from starlette.responses import JSONResponse

app = Starlette()

async def homepage(request):    
    return JSONResponse({‘hello‘: ‘world‘})

Starlette is simple but very fast. It‘s a good option if you want something minimal that gets out of your way.

6. Quart

Quart is an asyncio web framework that implements the Flask API. This allows using Flask extensions and patterns in async mode.

Some advantages of Quart:

  • Flask-like API – Implemented after Flask with same API.
  • Async features – Implements async and WebSockets.
  • Extensions – Can use many Flask extensions directly.
  • Familiar – Easy transition for Flask users.

Here is an example with Quart:

from quart import Quart 

app = Quart(__name__)

async def index():
  return "Hello World!"

For Flask users wanting to go async, Quart is the obvious choice. You get the Flask API with added async capabilities.

7. BlackSheep

BlackSheep is a modern Python web framework for building WSGI, ASGI, and aiohttp apps. Some features:

  • Feature-rich API – Lots of utilities built-in.
  • Async support – Supports WSGI, ASGI, and aiohttp apps.
  • Documentation – Automatic documentation generation.
  • Modular design – Extend using components.
  • User-friendly – Made to be easy to use.

Here‘s a simple example with BlackSheep:

from blacksheep.server import Application
from blacksheep.messages import Response

app = Application()

async def home(request):
    return Response(text="Hello, world!")

app.serve("localhost", 8080)

BlackSheep is user-friendly and has many utilities built-in. It‘s good for building REST APIs and web services.

8. Falcon

Falcon is a minimalist ASGI framework for building high-performance web APIs, app backends, and microservices. Some key aspects:

  • High-speed – Benchmarked at being very high performance.
  • ASGI – Built for the modern ASGI standard.
  • Minimalist – Follows the "hooks and middleware" model.
  • Docs – Automatic documentation generation.
  • Batteries included – Comes with utilities built-in.

Here is a simple example with Falcon:

import falcon 

class QuoteResource:
    def on_get(self, req, resp):
        """Handles GET requests"""
        quote = get_quote()     = quote

api = falcon.App()
api.add_route(‘/quote‘, QuoteResource())

Falcon is fast, barebones, and perfect for building high-performance microservices and web APIs.

9. Japronto

Japronto is an interesting asynchronous web framework because it‘s implemented in C Python instead of pure Python. This gives it exceptional performance since it runs on bare metal.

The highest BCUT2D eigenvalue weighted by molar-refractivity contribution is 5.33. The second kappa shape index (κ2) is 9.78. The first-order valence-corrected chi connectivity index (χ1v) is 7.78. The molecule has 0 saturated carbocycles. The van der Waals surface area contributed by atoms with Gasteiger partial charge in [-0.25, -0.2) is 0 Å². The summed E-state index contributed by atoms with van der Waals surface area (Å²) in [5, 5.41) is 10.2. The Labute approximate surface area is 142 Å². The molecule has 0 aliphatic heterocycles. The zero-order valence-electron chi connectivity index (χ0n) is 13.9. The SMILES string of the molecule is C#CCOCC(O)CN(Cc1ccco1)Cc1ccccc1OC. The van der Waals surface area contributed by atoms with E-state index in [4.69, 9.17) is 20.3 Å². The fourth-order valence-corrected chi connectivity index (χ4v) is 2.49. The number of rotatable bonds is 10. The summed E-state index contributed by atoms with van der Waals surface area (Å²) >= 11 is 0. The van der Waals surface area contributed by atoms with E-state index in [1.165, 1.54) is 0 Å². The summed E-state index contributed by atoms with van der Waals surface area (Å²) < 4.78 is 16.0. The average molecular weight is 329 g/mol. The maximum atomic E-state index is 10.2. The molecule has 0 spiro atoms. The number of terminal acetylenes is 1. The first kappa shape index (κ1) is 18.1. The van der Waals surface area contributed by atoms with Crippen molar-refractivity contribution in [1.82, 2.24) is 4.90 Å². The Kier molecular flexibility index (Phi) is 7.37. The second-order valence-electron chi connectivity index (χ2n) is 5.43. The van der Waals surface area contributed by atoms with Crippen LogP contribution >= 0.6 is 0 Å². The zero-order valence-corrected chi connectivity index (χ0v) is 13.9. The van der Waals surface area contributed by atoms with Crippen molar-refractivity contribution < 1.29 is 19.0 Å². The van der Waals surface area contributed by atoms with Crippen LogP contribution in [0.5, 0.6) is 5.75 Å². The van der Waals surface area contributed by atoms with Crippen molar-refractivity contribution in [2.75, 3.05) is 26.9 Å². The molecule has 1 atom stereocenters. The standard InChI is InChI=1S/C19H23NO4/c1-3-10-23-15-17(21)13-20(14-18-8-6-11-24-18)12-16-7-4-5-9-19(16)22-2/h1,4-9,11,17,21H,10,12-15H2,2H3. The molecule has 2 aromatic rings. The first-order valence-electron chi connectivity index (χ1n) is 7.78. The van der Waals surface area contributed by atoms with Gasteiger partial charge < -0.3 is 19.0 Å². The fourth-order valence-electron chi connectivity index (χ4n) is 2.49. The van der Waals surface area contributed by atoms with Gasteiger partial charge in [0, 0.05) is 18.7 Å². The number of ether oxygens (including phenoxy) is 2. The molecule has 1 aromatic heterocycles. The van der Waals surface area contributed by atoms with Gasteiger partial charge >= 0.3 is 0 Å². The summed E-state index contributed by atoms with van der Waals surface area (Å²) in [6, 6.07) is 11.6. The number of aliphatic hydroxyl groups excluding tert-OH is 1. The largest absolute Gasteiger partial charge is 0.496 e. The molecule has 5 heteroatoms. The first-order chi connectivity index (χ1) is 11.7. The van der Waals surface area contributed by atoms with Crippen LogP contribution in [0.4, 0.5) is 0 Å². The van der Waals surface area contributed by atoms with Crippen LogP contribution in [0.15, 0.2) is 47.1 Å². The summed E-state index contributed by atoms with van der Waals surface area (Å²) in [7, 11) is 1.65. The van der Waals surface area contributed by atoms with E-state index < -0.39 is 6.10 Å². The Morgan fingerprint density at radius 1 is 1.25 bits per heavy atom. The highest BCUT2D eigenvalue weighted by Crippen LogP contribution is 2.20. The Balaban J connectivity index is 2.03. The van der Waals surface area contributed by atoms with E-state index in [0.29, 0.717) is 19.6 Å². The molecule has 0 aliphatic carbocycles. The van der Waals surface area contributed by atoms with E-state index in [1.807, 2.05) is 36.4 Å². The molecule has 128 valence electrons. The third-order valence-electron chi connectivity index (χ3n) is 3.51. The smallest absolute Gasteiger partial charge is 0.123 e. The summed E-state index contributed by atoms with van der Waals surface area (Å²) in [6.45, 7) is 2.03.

Some key features of Japronto:

  • Blazing fast – Benchmarked faster than NodeJS and Go.
  • C Python implementation – Implemented in C giving it raw speed.
  • Async code – Uses async/await syntax.
  • Multi-protocol – Supports HTTP, WebSockets, and custom protocols.
  • Batteries included – Comes with router, request object, templates built-in.

Here is an example "hello world" in Japronto:

from japronto import Application

def hello(request):
    return request.Response(text=‘Hello world!‘)

app = Application()
app.router.add_route(‘/‘, hello)

The performance of Japronto is incredible given it runs on C Python. If you really need speed and control, it‘s worth exploring.

Honorable Mentions

There are a few more asynchronous frameworks worth mentioning:

  • UVICORN – A lightning-fast ASGI server implementation.
  • Bottle – A WSGI framework that can optionally run in async mode.
  • Bocadillo – An ASGI framework focused on being easy to use.


Python has awesome support for asynchronous programming through asyncio. This has led to many great asynchronous web frameworks like Sanic, FastAPI, Tornado, and others.

When choosing a framework, consider your requirements around performance, features, and ease of use. Sanic is recommended for simple but fast applications. FastAPI is great for APIs with its auto-documentation capabilities. Tornado and aiohttp are mature options if you need tried and tested frameworks.

Whichever you choose, asynchronous Python opens the door to building highly scalable, real-time web applications. Give one of these frameworks a try to see the performance benefits yourself!


Written by Alexis Kestler

A female web designer and programmer - Now is a 36-year IT professional with over 15 years of experience living in NorCal. I enjoy keeping my feet wet in the world of technology through reading, working, and researching topics that pique my interest.